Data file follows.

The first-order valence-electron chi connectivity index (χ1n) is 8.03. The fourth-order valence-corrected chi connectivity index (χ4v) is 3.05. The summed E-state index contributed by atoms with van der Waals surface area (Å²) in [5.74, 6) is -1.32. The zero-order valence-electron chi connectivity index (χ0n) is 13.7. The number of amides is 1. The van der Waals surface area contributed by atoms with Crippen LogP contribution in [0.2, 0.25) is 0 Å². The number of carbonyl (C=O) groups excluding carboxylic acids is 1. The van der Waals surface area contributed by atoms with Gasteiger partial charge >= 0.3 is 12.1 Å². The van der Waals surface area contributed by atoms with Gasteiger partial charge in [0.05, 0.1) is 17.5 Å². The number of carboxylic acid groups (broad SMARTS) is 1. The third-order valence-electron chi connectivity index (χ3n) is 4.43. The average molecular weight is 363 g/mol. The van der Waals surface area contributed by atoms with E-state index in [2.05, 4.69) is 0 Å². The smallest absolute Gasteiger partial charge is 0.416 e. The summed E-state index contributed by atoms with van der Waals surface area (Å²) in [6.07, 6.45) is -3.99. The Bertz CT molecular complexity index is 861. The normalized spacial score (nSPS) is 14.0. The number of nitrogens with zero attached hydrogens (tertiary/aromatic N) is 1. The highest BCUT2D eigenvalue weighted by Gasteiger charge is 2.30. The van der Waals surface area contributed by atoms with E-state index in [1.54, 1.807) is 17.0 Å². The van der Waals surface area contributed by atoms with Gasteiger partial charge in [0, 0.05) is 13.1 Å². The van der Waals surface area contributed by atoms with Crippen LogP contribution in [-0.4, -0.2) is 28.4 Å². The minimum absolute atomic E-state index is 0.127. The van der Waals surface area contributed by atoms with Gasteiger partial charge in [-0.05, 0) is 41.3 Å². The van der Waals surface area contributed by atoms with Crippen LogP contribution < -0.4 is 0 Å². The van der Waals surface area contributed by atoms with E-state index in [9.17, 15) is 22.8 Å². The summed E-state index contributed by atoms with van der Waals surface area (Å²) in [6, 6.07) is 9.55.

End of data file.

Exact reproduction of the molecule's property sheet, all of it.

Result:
The first-order valence-electron chi connectivity index (χ1n) is 8.03. The fourth-order valence-corrected chi connectivity index (χ4v) is 3.05. The summed E-state index contributed by atoms with van der Waals surface area (Å²) in [5.74, 6) is -1.32. The zero-order valence-electron chi connectivity index (χ0n) is 13.7. The number of amides is 1. The van der Waals surface area contributed by atoms with Crippen LogP contribution in [0.2, 0.25) is 0 Å². The number of carbonyl (C=O) groups excluding carboxylic acids is 1. The van der Waals surface area contributed by atoms with Gasteiger partial charge >= 0.3 is 12.1 Å². The van der Waals surface area contributed by atoms with Gasteiger partial charge in [0.05, 0.1) is 17.5 Å². The number of carboxylic acid groups (broad SMARTS) is 1. The third-order valence-electron chi connectivity index (χ3n) is 4.43. The average molecular weight is 363 g/mol. The van der Waals surface area contributed by atoms with E-state index in [2.05, 4.69) is 0 Å². The smallest absolute Gasteiger partial charge is 0.416 e. The summed E-state index contributed by atoms with van der Waals surface area (Å²) in [6.07, 6.45) is -3.99. The Bertz CT molecular complexity index is 861. The normalized spacial score (nSPS) is 14.0. The number of nitrogens with zero attached hydrogens (tertiary/aromatic N) is 1. The highest BCUT2D eigenvalue weighted by Gasteiger charge is 2.30. The van der Waals surface area contributed by atoms with E-state index in [1.54, 1.807) is 17.0 Å². The van der Waals surface area contributed by atoms with Gasteiger partial charge in [0, 0.05) is 13.1 Å². The van der Waals surface area contributed by atoms with Crippen LogP contribution in [-0.4, -0.2) is 28.4 Å². The minimum absolute atomic E-state index is 0.127. The van der Waals surface area contributed by atoms with Gasteiger partial charge in [-0.05, 0) is 41.3 Å². The van der Waals surface area contributed by atoms with Crippen LogP contribution < -0.4 is 0 Å². The van der Waals surface area contributed by atoms with E-state index in [9.17, 15) is 22.8 Å². The summed E-state index contributed by atoms with van der Waals surface area (Å²) in [6, 6.07) is 9.55.